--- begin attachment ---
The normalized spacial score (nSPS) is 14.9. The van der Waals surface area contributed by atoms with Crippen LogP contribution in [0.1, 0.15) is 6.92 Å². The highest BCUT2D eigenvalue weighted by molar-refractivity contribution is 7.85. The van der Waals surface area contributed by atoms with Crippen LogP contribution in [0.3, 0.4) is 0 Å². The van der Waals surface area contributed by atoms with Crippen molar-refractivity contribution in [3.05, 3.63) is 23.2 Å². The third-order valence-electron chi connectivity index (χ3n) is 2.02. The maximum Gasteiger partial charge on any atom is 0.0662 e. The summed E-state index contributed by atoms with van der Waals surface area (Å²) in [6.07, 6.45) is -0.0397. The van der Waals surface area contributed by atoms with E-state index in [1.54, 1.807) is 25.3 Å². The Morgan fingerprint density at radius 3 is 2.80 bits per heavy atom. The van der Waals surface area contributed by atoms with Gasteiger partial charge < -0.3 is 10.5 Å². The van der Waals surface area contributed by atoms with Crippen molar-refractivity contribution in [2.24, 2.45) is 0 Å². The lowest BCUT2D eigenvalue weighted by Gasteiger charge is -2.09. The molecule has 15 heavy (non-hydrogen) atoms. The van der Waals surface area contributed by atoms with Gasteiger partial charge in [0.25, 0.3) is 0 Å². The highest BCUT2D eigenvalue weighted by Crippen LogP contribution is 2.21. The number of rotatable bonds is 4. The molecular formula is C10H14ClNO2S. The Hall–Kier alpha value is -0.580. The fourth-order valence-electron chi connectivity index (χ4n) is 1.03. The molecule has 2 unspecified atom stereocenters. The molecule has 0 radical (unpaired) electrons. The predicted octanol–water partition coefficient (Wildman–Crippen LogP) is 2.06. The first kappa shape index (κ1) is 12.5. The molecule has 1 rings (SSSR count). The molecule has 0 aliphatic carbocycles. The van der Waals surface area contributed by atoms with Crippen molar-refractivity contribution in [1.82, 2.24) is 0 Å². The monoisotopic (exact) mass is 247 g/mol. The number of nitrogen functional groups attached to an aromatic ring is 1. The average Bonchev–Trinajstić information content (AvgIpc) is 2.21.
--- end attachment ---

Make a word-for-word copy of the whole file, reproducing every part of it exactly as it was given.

The normalized spacial score (nSPS) is 14.9. The van der Waals surface area contributed by atoms with Crippen LogP contribution in [0.1, 0.15) is 6.92 Å². The highest BCUT2D eigenvalue weighted by molar-refractivity contribution is 7.85. The van der Waals surface area contributed by atoms with Crippen LogP contribution in [0.3, 0.4) is 0 Å². The van der Waals surface area contributed by atoms with Crippen molar-refractivity contribution in [3.05, 3.63) is 23.2 Å². The third-order valence-electron chi connectivity index (χ3n) is 2.02. The maximum Gasteiger partial charge on any atom is 0.0662 e. The summed E-state index contributed by atoms with van der Waals surface area (Å²) in [6.07, 6.45) is -0.0397. The van der Waals surface area contributed by atoms with E-state index in [1.54, 1.807) is 25.3 Å². The Morgan fingerprint density at radius 3 is 2.80 bits per heavy atom. The van der Waals surface area contributed by atoms with Gasteiger partial charge < -0.3 is 10.5 Å². The van der Waals surface area contributed by atoms with Crippen molar-refractivity contribution in [2.24, 2.45) is 0 Å². The lowest BCUT2D eigenvalue weighted by Gasteiger charge is -2.09. The molecule has 15 heavy (non-hydrogen) atoms. The van der Waals surface area contributed by atoms with Gasteiger partial charge in [0.25, 0.3) is 0 Å². The highest BCUT2D eigenvalue weighted by Crippen LogP contribution is 2.21. The number of rotatable bonds is 4. The molecular formula is C10H14ClNO2S. The Hall–Kier alpha value is -0.580. The fourth-order valence-electron chi connectivity index (χ4n) is 1.03. The molecule has 2 unspecified atom stereocenters. The molecule has 0 radical (unpaired) electrons. The predicted octanol–water partition coefficient (Wildman–Crippen LogP) is 2.06. The first kappa shape index (κ1) is 12.5. The molecule has 1 rings (SSSR count). The molecule has 0 aliphatic carbocycles. The van der Waals surface area contributed by atoms with Crippen molar-refractivity contribution in [1.82, 2.24) is 0 Å². The monoisotopic (exact) mass is 247 g/mol. The number of nitrogen functional groups attached to an aromatic ring is 1. The average Bonchev–Trinajstić information content (AvgIpc) is 2.21.